I just completed a graduate certificate in graphic communication online through RMIT in Victoria (Australia). It was fantastic!
i could study when it suited me. I did it while working full time.

we had students from London, India and Singapore doing the masters degree.
It was mostly theory.
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Old 10-09-2006, 10:38 PM
spellbinder spellbinder is offline
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Re: Study at home programs, yay or nay?

What about Art Academy's DVD's for potrait studies. Their newsletter is pretty well written.

Currently enroled in Penn Foster and Art Instructions School (AIS). Penn Foster is less expensive and more responsive and gets you into portrait drawing early on. Penn Foster has an online component.
AIS does not do email, my understanding is the majority of the work they will end up doing with you is in the final development of your portfolio. But if someone needed a structured program in art and illustration I would recommend Penn Foster. Their material is good, and delivered in a timely manner.

Spellbinder in San Diego, CA
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Old 10-10-2006, 09:44 AM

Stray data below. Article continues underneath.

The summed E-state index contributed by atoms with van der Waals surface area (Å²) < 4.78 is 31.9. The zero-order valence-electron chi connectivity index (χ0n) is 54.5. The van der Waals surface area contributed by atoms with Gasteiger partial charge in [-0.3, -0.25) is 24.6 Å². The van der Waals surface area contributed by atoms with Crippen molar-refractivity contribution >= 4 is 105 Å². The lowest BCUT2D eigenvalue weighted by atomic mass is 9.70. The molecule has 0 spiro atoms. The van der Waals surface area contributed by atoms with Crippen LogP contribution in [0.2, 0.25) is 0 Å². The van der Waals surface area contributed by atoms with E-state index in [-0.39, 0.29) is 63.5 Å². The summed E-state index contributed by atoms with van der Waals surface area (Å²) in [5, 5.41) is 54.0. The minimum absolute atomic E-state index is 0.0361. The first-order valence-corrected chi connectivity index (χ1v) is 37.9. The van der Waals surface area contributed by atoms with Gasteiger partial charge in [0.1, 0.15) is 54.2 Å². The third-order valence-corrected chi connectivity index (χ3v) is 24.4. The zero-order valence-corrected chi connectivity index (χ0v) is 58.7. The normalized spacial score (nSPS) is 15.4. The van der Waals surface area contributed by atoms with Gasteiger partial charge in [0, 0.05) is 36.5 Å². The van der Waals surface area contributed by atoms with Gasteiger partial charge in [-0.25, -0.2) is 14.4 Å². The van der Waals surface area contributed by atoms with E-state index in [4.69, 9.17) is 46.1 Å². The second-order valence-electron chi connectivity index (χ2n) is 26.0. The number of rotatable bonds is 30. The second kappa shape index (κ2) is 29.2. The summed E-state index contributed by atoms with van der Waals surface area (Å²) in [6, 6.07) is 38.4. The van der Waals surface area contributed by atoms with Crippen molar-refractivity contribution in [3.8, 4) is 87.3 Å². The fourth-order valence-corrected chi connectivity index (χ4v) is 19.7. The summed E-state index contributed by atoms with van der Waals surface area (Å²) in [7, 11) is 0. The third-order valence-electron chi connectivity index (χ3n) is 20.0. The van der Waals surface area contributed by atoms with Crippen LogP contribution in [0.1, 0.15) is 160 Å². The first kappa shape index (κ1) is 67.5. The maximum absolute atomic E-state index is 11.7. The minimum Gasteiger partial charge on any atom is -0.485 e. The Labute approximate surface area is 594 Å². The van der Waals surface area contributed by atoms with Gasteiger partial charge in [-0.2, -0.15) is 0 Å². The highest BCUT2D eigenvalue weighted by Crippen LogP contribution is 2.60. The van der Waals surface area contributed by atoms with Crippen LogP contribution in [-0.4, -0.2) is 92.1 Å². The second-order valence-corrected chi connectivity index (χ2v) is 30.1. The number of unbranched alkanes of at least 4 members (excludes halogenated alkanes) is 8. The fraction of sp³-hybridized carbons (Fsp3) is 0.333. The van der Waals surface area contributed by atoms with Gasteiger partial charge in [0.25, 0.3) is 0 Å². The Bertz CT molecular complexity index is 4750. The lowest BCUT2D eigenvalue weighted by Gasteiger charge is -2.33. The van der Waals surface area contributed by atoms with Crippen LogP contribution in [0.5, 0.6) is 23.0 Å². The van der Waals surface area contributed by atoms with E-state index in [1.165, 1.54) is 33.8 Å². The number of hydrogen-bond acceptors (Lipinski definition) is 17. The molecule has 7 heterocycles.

Ghanima_Atreides Ghanima_Atreides is offline
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Re: Study at home programs, yay or nay?

Quote:
Originally Posted by spellbinder
What about Art Academy's DVD's for potrait studies. Their newsletter is pretty well written.

Currently enroled in Penn Foster and Art Instructions School (AIS). Penn Foster is less expensive and more responsive and gets you into portrait drawing early on. Penn Foster has an online component.
AIS does not do email, my understanding is the majority of the work they will end up doing with you is in the final development of your portfolio. But if someone needed a structured program in art and illustration I would recommend Penn Foster. Their material is good, and delivered in a timely manner.

Spellbinder in San Diego, CA


I was the one who originally started this post, though I've changed my user name.

I am enrolled in Penn Foster and to be perfectly honest I can't wait for it to be over, I am not happy with the course at all.
I have an appt monday to meet with the assistant director of admissions at the art institute in tampa this monday. I've decided to try and find a way to go to a 'real" school.